St Mullins is one of my favourite places and on Sunday the 22nd of July I headed along to the annual pattern day.
A pattern day, is a day when people come together to perform pilgrimage at a holy well or saints grave, usually on the saints feast day. This is a tradition that can be traced back to early medieval times. Nineteenth century accounts suggest there were originally two main pilgrimage days at St Mullins on the 17th of June the feast day of St Moling and the 25th of July the feast of St James. Today the pattern takes place on the last sunday before the 25th of July and prayers take place at the well and in the graveyard on the 25th of July.
St Moling founded a monastery here in the seventh century and he is reputed to be buried within the ruins of the monastic buildings found in the modern graveyard. Pilgrims having being coming to pray to St Moling for centuries and St Mullins was one of the great pilgrimages in medieval Ireland. A single blog post is not enough to discuss the history and tradition of pilgrimage at the site, I will just focus on the modern pilgrimage. I hope to write a second post about the medieval and early modern pilgrimage in the coming weeks.
On Sunday the pattern began with the blessing of the water of the holy well by the Parish Priest , the blessing was then followed by mass in the nearby graveyard (attached to the ruins of the medieval monastic site).
Following the blessing of the waters, pilgrims drink the water from the well and pray for their own intentions, before walking to the graveyard for mass. Some people attended mass first and then went to the well to drink its water. The waters from the well are reputed to have great healing powers.
The well which is dedicated to St Moling consists of a reservoir filled by nine springs surrounded by a low wall.
The water flows from this reservoir into a small roofless structure. To get to the water one has to enter through a narrow door. The water flows from the pool through two large granite holed stones in the back wall . A rectangular cut stone with a circular basin/depression catches the water as it flows out.
The water then flows over flag stones out the door and into the nearby mill-race known as the Turas (Pilgrim’s Way).
When I visited the well on the pattern day in 2008, I met a lovely lady Molly who looked after pilgrims at the well and handed out water to them , she told me she did this every year for 50 years and her father before her did the same . This year she couldn’t make it as she had recently been ill, so two local student stepped in to help out. I forgot to ask their names, too busy talking. So they were in charge of filling cups with water and handing them to pilgrims who didn’t want to go inside for the water ( the flagged floor was very wet so not everyone wanted to get their feet wet). I also had a chat with Mr Joe Mahony who was originally from Coolrainey and is now aged 92. He told me that when he was young as well as drinking the water people would stick their heads under flow of water as it came out of the wall. It was the belief that this would protect them from ailments of the head for the coming year. Joe is a great character has been in his own words ‘ coming to the pattern day since before he was born’.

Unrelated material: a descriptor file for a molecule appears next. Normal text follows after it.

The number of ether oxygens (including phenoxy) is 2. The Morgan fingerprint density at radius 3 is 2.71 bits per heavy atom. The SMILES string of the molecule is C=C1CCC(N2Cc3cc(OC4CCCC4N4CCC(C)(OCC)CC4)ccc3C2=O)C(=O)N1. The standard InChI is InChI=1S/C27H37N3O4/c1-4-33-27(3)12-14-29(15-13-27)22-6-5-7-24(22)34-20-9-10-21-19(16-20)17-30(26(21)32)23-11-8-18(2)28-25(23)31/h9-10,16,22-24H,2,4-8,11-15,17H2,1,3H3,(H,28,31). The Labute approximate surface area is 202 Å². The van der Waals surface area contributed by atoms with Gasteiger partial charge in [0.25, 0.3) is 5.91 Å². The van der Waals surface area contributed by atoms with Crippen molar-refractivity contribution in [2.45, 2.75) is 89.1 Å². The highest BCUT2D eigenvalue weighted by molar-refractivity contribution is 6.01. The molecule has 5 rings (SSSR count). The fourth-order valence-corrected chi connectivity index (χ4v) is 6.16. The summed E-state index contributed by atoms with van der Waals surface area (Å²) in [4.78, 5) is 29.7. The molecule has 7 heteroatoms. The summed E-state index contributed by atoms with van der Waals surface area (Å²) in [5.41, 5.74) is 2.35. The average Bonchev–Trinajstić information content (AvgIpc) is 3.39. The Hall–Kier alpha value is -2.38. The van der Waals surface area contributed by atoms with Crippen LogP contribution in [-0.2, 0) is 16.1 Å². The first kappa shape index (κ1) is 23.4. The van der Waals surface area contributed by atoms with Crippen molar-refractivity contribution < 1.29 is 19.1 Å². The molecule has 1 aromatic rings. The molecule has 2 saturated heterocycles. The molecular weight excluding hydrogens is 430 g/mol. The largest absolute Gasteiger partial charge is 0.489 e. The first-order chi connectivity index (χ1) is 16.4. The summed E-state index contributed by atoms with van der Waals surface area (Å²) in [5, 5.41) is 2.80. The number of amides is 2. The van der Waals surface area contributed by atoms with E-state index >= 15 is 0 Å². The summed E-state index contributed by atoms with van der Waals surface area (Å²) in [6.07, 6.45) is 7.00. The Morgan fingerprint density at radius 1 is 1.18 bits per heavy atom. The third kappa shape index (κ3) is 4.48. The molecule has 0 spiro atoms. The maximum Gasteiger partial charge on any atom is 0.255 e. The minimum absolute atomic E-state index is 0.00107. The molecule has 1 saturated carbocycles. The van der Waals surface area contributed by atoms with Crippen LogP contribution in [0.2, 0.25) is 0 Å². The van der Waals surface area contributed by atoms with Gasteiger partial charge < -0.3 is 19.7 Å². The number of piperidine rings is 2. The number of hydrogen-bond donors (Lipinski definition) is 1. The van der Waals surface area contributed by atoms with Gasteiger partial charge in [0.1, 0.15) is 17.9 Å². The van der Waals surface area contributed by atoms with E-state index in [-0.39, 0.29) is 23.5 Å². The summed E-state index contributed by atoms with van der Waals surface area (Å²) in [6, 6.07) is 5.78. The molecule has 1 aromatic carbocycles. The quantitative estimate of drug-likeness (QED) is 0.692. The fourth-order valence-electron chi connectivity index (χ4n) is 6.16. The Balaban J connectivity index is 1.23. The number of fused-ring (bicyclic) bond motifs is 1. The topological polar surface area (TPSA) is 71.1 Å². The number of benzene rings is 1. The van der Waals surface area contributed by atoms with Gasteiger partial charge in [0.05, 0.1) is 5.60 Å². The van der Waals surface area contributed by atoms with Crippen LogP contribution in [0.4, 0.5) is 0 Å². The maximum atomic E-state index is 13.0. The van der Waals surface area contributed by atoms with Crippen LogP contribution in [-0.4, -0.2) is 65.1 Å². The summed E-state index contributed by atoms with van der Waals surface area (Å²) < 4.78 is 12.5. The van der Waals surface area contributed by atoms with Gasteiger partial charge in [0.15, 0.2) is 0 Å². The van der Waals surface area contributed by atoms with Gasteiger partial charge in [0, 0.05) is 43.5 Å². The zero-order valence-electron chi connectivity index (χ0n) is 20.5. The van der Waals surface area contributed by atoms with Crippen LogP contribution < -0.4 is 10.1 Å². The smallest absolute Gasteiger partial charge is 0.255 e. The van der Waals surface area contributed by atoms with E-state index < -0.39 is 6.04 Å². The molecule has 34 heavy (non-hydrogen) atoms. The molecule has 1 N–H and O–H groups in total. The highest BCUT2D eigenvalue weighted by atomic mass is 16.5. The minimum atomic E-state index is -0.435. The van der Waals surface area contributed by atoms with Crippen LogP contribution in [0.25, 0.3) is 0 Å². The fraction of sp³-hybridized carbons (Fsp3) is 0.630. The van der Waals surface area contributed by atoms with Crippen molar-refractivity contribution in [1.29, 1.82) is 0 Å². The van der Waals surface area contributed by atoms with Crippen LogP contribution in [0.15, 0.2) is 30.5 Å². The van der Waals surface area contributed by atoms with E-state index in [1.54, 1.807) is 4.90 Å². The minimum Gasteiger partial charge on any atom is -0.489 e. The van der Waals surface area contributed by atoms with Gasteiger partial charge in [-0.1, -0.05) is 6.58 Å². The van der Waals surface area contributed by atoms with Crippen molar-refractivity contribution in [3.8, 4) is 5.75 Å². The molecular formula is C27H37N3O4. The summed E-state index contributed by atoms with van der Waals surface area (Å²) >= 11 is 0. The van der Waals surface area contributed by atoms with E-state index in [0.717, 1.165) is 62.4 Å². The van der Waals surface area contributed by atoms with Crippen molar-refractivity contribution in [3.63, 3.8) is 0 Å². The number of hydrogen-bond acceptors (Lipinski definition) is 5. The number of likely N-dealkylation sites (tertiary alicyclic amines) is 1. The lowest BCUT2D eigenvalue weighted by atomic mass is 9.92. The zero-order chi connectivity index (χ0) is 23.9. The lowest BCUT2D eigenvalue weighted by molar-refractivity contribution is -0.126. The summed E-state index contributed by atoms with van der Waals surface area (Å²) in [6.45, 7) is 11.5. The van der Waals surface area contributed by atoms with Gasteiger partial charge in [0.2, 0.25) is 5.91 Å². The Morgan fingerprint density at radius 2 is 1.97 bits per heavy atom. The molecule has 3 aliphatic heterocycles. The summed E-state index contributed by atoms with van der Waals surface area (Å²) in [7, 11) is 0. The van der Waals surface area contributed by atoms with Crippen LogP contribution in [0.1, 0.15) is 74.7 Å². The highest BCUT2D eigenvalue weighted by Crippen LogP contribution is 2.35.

Mass began in the graveyard at 3. The weather was wet and a constant light rain was down for the afternoon, but despite the weather the graveyard was a see of coloured rain jackets and umbrellas.
Some tried to take cover from the rain under the trees or in the ruins of the monastic buildings.
People of all ages attendance on Sunday from small babies to the very elderly. There is a real sence that this is a very important event for the local community. The mass performed by the priest in the middle of the graveyard, at the site of a penal altar.
It is amazing to think that this pilgrimage has been taking place for centuries and there is a real sence of community and history here.
The Patron day is also a social event for local people, in the green beside the Norman Motte a short distance from the graveyard there were amusements and stalls selling their wares, and chip vans .
The pattern is a day for people to meet up with friends and have a chat. Many local people who live in other parts of the county will come back especially for the pattern.
Following the pattern, I headed to the St Mullins Heritage Centre . The Heritage Centre is located in a former Church of Ireland church built in 1811 at the edge of the graveyard. It is well worth a visit and has lots of information plaques of the history of the area, St Moling and the pilgrimage. The centre also deals with genealogy queries .
It is one of the best places in the world, and one of Ireland (and Carlow’s best kept secrets). It’s steeped in archaeology, history and folklore and the museum is well worth a visit.
There’s a local story that says that the Mill Race was dug by hand by St. Moling himself and that it took him 7 years to do it, don’t know if you ever came across that
The parish priest, Father Aughne walked us around the places where St. Mullins dug to reroute the water for the mill.
Lucky you Christina. Its such a special place.
i am trying to fine out exact date of the sunday the pattern in st mullins is this year before i book my ticket home for it i will be traveling home from the u.s.a. so i need to be sure of the exact that
it is normally the sunday before the 25th of July but if you contact the St Mullins Heritage Centre contact details are on this site they should be able to give you more definite details http://stmullinsheritagecentre.com/contact.htm
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[…] holy well along with the medieval millrace can still be seen in the modern landscape at St Mullins. St Moling’s holy well is still a focus of modern pilgrimage on the second Sunday of July. If anyone who wants to find out more about the medieval pilgrimage at St Mullins check out my […]